On March 25, 2021, the United States Supreme Court rejected Ford Motor Company’s objections to the exercise of personal jurisdiction based on specific jurisdiction. In Ford Motor Co. vs. Montana Eighth Judicial District Court, et al., the Supreme Court heard two cases consolidated for purposes of certiorari involving Ford vehicles. One case was filed in Montana, while the other was filed in Minnesota.
In the Montana case, surviving heirs of a driver who died in an accident while operating a 1996 Ford Explorer in Montana sued Ford under various theories, including negligence and defective design, arising out of allegedly defective tires. The heirs alleged the tread separated from a rear tire on the vehicle, causing loss of control and a collision. The vehicle was designed in Michigan, manufactured in Kentucky, and was originally sold to a different owner/consumer in Washington State.
In the Minnesota case, a plaintiff alleged he suffered a brain injury when his airbag failed to deploy during a collision that occurred while operating a 1994 Crown Victoria in Minnesota. The vehicle was designed in Michigan, manufactured in Canada, and was originally sold to a different owner/consumer in North Dakota.
Ford is a Delaware company with its principal place of business in Michigan. The Court’s opinion notes that both models of the vehicles in the underlying cases have been marketed in each of the two forum states, that Ford services other vehicles of those models in each state, and generally encourages residents of the states to drive Ford vehicles.
In personal jurisdiction disputes, courts generally assess whether two “flavors” of jurisdiction can constitutionally be exercised — those are general jurisdiction and specific jurisdiction. If general jurisdiction over a defendant exists, that defendant may be sued in the forum for any purpose, whether its existence in the forum relates to the claims or not. In essence, this type of jurisdiction is reserved for individuals who are domiciled in the state or, in the case of corporations, if the company was formed in the state or has its principal place of business/headquarters there. While there are exceptional cases where a temporary domicile may be established, this rarely occurs. No party in the recent Ford case argued general jurisdiction existed over Ford in Montana or Minnesota.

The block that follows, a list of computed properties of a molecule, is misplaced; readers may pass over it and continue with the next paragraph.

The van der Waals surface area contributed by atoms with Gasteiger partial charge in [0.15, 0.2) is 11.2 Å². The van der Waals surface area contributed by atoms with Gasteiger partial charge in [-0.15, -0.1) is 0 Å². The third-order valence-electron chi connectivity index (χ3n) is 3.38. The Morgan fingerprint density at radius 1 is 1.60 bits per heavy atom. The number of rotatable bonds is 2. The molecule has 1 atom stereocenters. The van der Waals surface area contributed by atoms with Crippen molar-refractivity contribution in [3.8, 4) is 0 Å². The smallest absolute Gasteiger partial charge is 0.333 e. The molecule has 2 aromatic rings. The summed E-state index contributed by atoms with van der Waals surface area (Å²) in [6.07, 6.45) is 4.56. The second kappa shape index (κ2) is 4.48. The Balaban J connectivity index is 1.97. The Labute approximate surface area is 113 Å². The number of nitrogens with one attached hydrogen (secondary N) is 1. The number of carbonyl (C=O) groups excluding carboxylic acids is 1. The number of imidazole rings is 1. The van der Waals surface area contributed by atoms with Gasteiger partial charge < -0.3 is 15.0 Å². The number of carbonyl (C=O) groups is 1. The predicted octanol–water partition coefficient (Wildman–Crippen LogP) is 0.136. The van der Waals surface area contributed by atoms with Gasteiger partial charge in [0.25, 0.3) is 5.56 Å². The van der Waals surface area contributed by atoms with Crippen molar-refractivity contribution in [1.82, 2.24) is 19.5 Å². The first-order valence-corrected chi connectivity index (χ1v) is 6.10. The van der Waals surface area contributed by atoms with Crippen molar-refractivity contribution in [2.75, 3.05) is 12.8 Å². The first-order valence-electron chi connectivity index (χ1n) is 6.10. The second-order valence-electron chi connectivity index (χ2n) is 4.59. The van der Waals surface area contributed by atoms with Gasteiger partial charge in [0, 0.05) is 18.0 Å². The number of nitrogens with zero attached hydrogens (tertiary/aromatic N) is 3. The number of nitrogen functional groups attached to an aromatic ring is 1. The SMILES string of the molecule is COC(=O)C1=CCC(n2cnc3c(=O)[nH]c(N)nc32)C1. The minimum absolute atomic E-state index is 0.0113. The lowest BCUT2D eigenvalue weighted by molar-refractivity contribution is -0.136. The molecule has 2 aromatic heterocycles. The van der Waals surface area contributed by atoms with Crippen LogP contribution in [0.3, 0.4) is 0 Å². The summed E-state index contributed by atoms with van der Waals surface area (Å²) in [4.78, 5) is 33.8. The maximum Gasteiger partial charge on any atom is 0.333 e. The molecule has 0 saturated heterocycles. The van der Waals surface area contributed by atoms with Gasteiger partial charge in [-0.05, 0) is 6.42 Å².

Under specific jurisdiction, a defendant can be sued in the forum state if the claims at issue “arise out of or relate to” the defendant’s purposeful contacts with the forum. In this case, Ford argued that specific jurisdiction was lacking because Ford’s contacts with Montana and Minnesota — generally conducting its business there — were not causally connected to the two vehicles involved in the underlying lawsuits.
The Supreme Court rejected Ford’s argument in this regard. In doing so, the Court noted Ford actively marketed both models of cars in each state, provided service to those models for the residents in those states, and generally encouraged the states’ residents to drive Ford vehicles. In the justices’ eyes, these factors “relate to” the claims at issue. The Court’s opinion even notes that perhaps the decedent and plaintiff purchased Ford vehicles because of Ford’s marketing within each state. Thus, Ford’s argument was rejected and all justices but Justice Barrett (who abstained) agreed. Justice Kagan wrote the Court’s opinion with Justices Roberts, Breyer, Sotomayor, and Kavanaugh joining. Justice Alito wrote a concurring opinion and Justice Thomas did as well.
Article by GOT principal attorney, Derek Ruzicka